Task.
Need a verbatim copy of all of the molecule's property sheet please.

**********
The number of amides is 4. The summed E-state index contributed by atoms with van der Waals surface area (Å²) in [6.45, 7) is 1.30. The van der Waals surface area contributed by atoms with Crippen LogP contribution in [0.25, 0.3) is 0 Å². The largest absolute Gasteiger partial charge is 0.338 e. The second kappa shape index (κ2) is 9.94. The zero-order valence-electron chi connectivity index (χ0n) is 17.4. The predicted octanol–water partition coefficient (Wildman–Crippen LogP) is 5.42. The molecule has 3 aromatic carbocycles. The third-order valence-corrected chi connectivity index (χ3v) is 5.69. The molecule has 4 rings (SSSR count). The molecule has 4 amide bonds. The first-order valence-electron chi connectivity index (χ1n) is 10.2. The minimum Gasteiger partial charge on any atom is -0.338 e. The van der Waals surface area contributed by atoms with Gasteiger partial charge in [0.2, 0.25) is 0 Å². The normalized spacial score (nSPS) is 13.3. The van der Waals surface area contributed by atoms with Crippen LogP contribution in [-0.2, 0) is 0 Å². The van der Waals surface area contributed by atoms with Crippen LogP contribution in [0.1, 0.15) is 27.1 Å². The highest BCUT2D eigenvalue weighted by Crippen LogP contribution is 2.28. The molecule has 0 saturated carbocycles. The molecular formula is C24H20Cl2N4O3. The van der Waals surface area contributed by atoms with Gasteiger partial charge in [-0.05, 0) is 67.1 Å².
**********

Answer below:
The number of amides is 4. The summed E-state index contributed by atoms with van der Waals surface area (Å²) in [6.45, 7) is 1.30. The van der Waals surface area contributed by atoms with Crippen LogP contribution in [0.25, 0.3) is 0 Å². The largest absolute Gasteiger partial charge is 0.338 e. The second kappa shape index (κ2) is 9.94. The zero-order valence-electron chi connectivity index (χ0n) is 17.4. The predicted octanol–water partition coefficient (Wildman–Crippen LogP) is 5.42. The molecule has 3 aromatic carbocycles. The third-order valence-corrected chi connectivity index (χ3v) is 5.69. The molecule has 4 rings (SSSR count). The molecule has 4 amide bonds. The first-order valence-electron chi connectivity index (χ1n) is 10.2. The minimum Gasteiger partial charge on any atom is -0.338 e. The van der Waals surface area contributed by atoms with Gasteiger partial charge in [0.2, 0.25) is 0 Å². The normalized spacial score (nSPS) is 13.3. The van der Waals surface area contributed by atoms with Crippen LogP contribution in [-0.2, 0) is 0 Å². The van der Waals surface area contributed by atoms with Crippen LogP contribution in [0.1, 0.15) is 27.1 Å². The highest BCUT2D eigenvalue weighted by Crippen LogP contribution is 2.28. The molecule has 0 saturated carbocycles. The molecular formula is C24H20Cl2N4O3. The van der Waals surface area contributed by atoms with Gasteiger partial charge in [-0.05, 0) is 67.1 Å².